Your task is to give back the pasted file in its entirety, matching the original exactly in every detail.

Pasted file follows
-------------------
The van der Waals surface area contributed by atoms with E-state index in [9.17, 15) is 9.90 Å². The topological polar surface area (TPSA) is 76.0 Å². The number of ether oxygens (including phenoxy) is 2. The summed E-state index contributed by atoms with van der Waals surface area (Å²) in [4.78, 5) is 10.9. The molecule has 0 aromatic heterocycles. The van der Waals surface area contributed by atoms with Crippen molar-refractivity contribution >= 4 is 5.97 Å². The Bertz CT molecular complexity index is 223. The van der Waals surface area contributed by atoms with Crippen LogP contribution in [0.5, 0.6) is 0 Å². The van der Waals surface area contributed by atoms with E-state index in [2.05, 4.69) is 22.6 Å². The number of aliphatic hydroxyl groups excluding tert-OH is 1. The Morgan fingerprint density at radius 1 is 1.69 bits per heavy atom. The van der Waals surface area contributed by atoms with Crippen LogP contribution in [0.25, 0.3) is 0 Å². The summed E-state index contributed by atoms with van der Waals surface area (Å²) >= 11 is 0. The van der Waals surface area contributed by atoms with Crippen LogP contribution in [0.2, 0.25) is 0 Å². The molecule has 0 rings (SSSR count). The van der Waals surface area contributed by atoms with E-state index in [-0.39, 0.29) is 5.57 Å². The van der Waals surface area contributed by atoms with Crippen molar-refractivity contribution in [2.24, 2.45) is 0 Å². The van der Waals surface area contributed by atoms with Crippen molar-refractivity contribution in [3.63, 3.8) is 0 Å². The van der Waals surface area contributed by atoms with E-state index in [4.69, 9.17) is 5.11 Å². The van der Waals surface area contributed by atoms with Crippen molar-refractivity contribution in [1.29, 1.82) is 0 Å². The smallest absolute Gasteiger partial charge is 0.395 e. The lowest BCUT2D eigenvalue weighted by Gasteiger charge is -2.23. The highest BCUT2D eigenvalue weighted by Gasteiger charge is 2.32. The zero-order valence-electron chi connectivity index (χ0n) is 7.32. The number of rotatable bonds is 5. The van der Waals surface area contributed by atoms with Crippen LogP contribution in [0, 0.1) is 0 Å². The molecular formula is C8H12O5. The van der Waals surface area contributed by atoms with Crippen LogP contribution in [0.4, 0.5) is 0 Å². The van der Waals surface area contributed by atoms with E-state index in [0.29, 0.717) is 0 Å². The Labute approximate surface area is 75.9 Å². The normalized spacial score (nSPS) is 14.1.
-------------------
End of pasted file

The van der Waals surface area contributed by atoms with E-state index in [9.17, 15) is 9.90 Å². The topological polar surface area (TPSA) is 76.0 Å². The number of ether oxygens (including phenoxy) is 2. The summed E-state index contributed by atoms with van der Waals surface area (Å²) in [4.78, 5) is 10.9. The molecule has 0 aromatic heterocycles. The van der Waals surface area contributed by atoms with Crippen molar-refractivity contribution >= 4 is 5.97 Å². The Bertz CT molecular complexity index is 223. The van der Waals surface area contributed by atoms with Crippen LogP contribution in [0.5, 0.6) is 0 Å². The van der Waals surface area contributed by atoms with E-state index in [2.05, 4.69) is 22.6 Å². The number of aliphatic hydroxyl groups excluding tert-OH is 1. The Morgan fingerprint density at radius 1 is 1.69 bits per heavy atom. The van der Waals surface area contributed by atoms with Crippen LogP contribution in [0.25, 0.3) is 0 Å². The summed E-state index contributed by atoms with van der Waals surface area (Å²) >= 11 is 0. The van der Waals surface area contributed by atoms with Crippen LogP contribution in [0.2, 0.25) is 0 Å². The molecule has 0 rings (SSSR count). The van der Waals surface area contributed by atoms with E-state index in [-0.39, 0.29) is 5.57 Å². The van der Waals surface area contributed by atoms with Crippen molar-refractivity contribution in [2.24, 2.45) is 0 Å². The van der Waals surface area contributed by atoms with Crippen molar-refractivity contribution in [3.63, 3.8) is 0 Å². The van der Waals surface area contributed by atoms with E-state index in [4.69, 9.17) is 5.11 Å². The van der Waals surface area contributed by atoms with Crippen molar-refractivity contribution in [1.29, 1.82) is 0 Å². The smallest absolute Gasteiger partial charge is 0.395 e. The lowest BCUT2D eigenvalue weighted by Gasteiger charge is -2.23. The highest BCUT2D eigenvalue weighted by Gasteiger charge is 2.32. The zero-order valence-electron chi connectivity index (χ0n) is 7.32. The number of rotatable bonds is 5. The van der Waals surface area contributed by atoms with Crippen LogP contribution in [0, 0.1) is 0 Å². The molecular formula is C8H12O5. The van der Waals surface area contributed by atoms with Crippen LogP contribution in [0.4, 0.5) is 0 Å². The van der Waals surface area contributed by atoms with E-state index in [0.29, 0.717) is 0 Å². The Labute approximate surface area is 75.9 Å². The normalized spacial score (nSPS) is 14.1.